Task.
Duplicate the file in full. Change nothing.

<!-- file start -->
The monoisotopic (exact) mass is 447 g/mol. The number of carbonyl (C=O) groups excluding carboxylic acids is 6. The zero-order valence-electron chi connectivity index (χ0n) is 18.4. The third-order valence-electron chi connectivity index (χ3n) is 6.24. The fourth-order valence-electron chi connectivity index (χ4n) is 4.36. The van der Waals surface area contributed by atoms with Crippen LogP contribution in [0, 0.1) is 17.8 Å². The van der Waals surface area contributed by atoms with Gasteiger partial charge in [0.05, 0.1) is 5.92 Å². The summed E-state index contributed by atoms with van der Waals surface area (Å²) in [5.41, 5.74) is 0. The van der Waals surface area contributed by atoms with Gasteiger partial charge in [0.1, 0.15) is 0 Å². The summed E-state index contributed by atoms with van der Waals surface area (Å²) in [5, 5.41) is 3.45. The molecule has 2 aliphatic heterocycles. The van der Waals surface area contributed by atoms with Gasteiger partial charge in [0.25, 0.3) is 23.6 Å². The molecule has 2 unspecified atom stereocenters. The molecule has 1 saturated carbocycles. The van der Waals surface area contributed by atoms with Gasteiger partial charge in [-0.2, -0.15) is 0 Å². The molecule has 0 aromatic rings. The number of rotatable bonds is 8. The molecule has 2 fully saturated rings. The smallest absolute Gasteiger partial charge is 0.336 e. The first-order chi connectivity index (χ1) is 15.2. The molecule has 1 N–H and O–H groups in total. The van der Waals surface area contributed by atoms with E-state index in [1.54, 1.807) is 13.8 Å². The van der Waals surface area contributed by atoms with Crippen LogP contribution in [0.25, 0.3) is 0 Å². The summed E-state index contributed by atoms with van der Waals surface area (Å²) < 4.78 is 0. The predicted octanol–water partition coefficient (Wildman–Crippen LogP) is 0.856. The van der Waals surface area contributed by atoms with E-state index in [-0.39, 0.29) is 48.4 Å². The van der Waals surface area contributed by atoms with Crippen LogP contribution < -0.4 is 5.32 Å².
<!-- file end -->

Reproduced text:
The monoisotopic (exact) mass is 447 g/mol. The number of carbonyl (C=O) groups excluding carboxylic acids is 6. The zero-order valence-electron chi connectivity index (χ0n) is 18.4. The third-order valence-electron chi connectivity index (χ3n) is 6.24. The fourth-order valence-electron chi connectivity index (χ4n) is 4.36. The van der Waals surface area contributed by atoms with Crippen LogP contribution in [0, 0.1) is 17.8 Å². The van der Waals surface area contributed by atoms with Gasteiger partial charge in [0.05, 0.1) is 5.92 Å². The summed E-state index contributed by atoms with van der Waals surface area (Å²) in [5.41, 5.74) is 0. The van der Waals surface area contributed by atoms with Gasteiger partial charge in [0.1, 0.15) is 0 Å². The summed E-state index contributed by atoms with van der Waals surface area (Å²) in [5, 5.41) is 3.45. The molecule has 2 aliphatic heterocycles. The van der Waals surface area contributed by atoms with Gasteiger partial charge in [0.25, 0.3) is 23.6 Å². The molecule has 2 unspecified atom stereocenters. The molecule has 1 saturated carbocycles. The van der Waals surface area contributed by atoms with Gasteiger partial charge in [-0.2, -0.15) is 0 Å². The molecule has 0 aromatic rings. The number of rotatable bonds is 8. The molecule has 2 fully saturated rings. The smallest absolute Gasteiger partial charge is 0.336 e. The first-order chi connectivity index (χ1) is 15.2. The molecule has 1 N–H and O–H groups in total. The van der Waals surface area contributed by atoms with E-state index in [1.54, 1.807) is 13.8 Å². The van der Waals surface area contributed by atoms with Crippen LogP contribution in [0.25, 0.3) is 0 Å². The summed E-state index contributed by atoms with van der Waals surface area (Å²) < 4.78 is 0. The predicted octanol–water partition coefficient (Wildman–Crippen LogP) is 0.856. The van der Waals surface area contributed by atoms with E-state index in [-0.39, 0.29) is 48.4 Å². The van der Waals surface area contributed by atoms with Crippen LogP contribution < -0.4 is 5.32 Å².